|Main Entry:||social mobility|
|Part of Speech:||n|
|Definition:||the ability of individuals or groups to move within a social hierarchy with changes in income, education, occupation, etc.|
The ability of individuals or groups to move upward or downward in status based on wealth, occupation, education, or some other social variable.
Note: American society operates on the principle that an individual's achievements can be rewarded by upward social mobility.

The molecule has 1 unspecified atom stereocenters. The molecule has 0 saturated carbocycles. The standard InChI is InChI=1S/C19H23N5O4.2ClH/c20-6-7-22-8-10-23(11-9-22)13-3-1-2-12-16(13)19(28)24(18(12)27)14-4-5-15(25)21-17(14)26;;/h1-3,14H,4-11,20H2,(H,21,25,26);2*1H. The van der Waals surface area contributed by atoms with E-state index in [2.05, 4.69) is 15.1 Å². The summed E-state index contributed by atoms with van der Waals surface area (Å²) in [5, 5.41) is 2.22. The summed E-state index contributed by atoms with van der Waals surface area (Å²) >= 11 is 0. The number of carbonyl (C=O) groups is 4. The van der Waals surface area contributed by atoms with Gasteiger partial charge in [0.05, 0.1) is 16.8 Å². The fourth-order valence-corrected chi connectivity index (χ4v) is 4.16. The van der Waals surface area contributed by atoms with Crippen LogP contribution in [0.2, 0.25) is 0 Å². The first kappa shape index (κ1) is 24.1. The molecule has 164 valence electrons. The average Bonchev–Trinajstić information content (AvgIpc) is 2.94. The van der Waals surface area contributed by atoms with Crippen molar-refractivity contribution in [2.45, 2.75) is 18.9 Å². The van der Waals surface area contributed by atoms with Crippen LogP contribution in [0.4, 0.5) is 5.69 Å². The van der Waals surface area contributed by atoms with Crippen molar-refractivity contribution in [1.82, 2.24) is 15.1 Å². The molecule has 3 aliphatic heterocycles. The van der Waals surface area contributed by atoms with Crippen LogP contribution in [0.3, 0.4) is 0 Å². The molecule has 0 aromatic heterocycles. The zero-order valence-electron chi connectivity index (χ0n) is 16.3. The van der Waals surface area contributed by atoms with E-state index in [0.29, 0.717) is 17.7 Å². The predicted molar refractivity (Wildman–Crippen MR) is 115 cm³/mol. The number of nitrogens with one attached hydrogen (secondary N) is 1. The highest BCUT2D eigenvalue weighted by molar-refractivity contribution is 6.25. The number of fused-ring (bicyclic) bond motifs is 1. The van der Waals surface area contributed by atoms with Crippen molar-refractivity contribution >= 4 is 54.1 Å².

movement of individuals, families, or groups through a system of social hierarchy or stratification. If such mobility involves a change in position, especially in occupation, but no change in social class, it is called "horizontal mobility." An example would be a person who moves from a managerial position in one company to a similar position in another. If, however, the move involves a change in social class, it is called "vertical mobility" and involves either "upward mobility" or "downward mobility." An industrial worker who becomes a wealthy businessman moves upward in the class system; a landed aristocrat who loses everything in a revolution moves downward in the system
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